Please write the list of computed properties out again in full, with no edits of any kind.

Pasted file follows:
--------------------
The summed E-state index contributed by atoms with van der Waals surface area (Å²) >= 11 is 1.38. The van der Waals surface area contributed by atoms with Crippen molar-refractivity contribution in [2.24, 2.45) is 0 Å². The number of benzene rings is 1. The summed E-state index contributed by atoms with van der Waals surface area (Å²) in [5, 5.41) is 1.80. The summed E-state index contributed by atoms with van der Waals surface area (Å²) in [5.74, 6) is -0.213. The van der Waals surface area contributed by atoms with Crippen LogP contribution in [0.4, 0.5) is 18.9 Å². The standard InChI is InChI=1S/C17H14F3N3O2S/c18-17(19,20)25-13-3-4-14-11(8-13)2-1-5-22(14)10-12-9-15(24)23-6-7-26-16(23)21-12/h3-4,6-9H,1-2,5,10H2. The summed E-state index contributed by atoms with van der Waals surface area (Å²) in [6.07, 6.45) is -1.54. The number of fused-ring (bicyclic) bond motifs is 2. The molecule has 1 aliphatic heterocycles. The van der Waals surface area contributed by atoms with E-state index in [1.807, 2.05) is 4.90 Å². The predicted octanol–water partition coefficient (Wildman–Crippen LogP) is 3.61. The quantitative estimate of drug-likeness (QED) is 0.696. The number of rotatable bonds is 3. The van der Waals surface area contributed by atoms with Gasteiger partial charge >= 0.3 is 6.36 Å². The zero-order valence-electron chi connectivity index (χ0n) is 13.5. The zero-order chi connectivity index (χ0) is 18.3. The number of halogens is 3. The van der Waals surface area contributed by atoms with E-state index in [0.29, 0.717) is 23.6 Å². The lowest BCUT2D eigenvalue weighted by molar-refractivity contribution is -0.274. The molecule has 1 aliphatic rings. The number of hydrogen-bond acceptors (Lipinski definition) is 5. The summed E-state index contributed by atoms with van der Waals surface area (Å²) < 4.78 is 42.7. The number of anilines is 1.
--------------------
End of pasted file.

The summed E-state index contributed by atoms with van der Waals surface area (Å²) >= 11 is 1.38. The van der Waals surface area contributed by atoms with Crippen molar-refractivity contribution in [2.24, 2.45) is 0 Å². The number of benzene rings is 1. The summed E-state index contributed by atoms with van der Waals surface area (Å²) in [5, 5.41) is 1.80. The summed E-state index contributed by atoms with van der Waals surface area (Å²) in [5.74, 6) is -0.213. The van der Waals surface area contributed by atoms with Crippen LogP contribution in [0.4, 0.5) is 18.9 Å². The standard InChI is InChI=1S/C17H14F3N3O2S/c18-17(19,20)25-13-3-4-14-11(8-13)2-1-5-22(14)10-12-9-15(24)23-6-7-26-16(23)21-12/h3-4,6-9H,1-2,5,10H2. The summed E-state index contributed by atoms with van der Waals surface area (Å²) in [6.07, 6.45) is -1.54. The number of fused-ring (bicyclic) bond motifs is 2. The molecule has 1 aliphatic heterocycles. The van der Waals surface area contributed by atoms with E-state index in [1.807, 2.05) is 4.90 Å². The predicted octanol–water partition coefficient (Wildman–Crippen LogP) is 3.61. The quantitative estimate of drug-likeness (QED) is 0.696. The number of rotatable bonds is 3. The van der Waals surface area contributed by atoms with Gasteiger partial charge >= 0.3 is 6.36 Å². The zero-order valence-electron chi connectivity index (χ0n) is 13.5. The zero-order chi connectivity index (χ0) is 18.3. The number of halogens is 3. The van der Waals surface area contributed by atoms with E-state index in [0.29, 0.717) is 23.6 Å². The lowest BCUT2D eigenvalue weighted by molar-refractivity contribution is -0.274. The molecule has 1 aliphatic rings. The number of hydrogen-bond acceptors (Lipinski definition) is 5. The summed E-state index contributed by atoms with van der Waals surface area (Å²) < 4.78 is 42.7. The number of anilines is 1.